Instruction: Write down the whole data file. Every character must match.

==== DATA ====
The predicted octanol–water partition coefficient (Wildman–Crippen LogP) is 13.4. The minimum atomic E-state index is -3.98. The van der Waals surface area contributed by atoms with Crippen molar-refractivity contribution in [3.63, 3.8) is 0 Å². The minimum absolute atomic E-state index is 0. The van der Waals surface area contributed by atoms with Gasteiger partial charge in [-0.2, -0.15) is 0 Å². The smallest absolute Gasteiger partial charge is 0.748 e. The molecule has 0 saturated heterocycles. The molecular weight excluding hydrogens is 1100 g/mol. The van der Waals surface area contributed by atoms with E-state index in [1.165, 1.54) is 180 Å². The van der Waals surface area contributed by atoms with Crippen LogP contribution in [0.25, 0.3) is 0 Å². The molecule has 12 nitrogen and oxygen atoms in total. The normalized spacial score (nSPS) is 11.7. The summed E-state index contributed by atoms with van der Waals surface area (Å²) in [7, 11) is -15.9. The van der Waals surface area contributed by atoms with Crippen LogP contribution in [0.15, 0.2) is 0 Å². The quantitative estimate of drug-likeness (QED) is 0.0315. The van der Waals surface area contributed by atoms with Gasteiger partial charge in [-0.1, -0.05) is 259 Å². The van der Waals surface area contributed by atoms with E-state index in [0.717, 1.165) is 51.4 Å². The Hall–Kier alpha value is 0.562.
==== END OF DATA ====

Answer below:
The predicted octanol–water partition coefficient (Wildman–Crippen LogP) is 13.4. The minimum atomic E-state index is -3.98. The van der Waals surface area contributed by atoms with Crippen molar-refractivity contribution in [3.63, 3.8) is 0 Å². The minimum absolute atomic E-state index is 0. The van der Waals surface area contributed by atoms with Gasteiger partial charge in [-0.2, -0.15) is 0 Å². The smallest absolute Gasteiger partial charge is 0.748 e. The molecule has 0 saturated heterocycles. The molecular weight excluding hydrogens is 1100 g/mol. The van der Waals surface area contributed by atoms with E-state index in [1.165, 1.54) is 180 Å². The van der Waals surface area contributed by atoms with Crippen LogP contribution in [0.25, 0.3) is 0 Å². The molecule has 12 nitrogen and oxygen atoms in total. The normalized spacial score (nSPS) is 11.7. The summed E-state index contributed by atoms with van der Waals surface area (Å²) in [7, 11) is -15.9. The van der Waals surface area contributed by atoms with Crippen LogP contribution in [0.15, 0.2) is 0 Å². The quantitative estimate of drug-likeness (QED) is 0.0315. The van der Waals surface area contributed by atoms with Gasteiger partial charge in [-0.1, -0.05) is 259 Å². The van der Waals surface area contributed by atoms with E-state index in [0.717, 1.165) is 51.4 Å². The Hall–Kier alpha value is 0.562.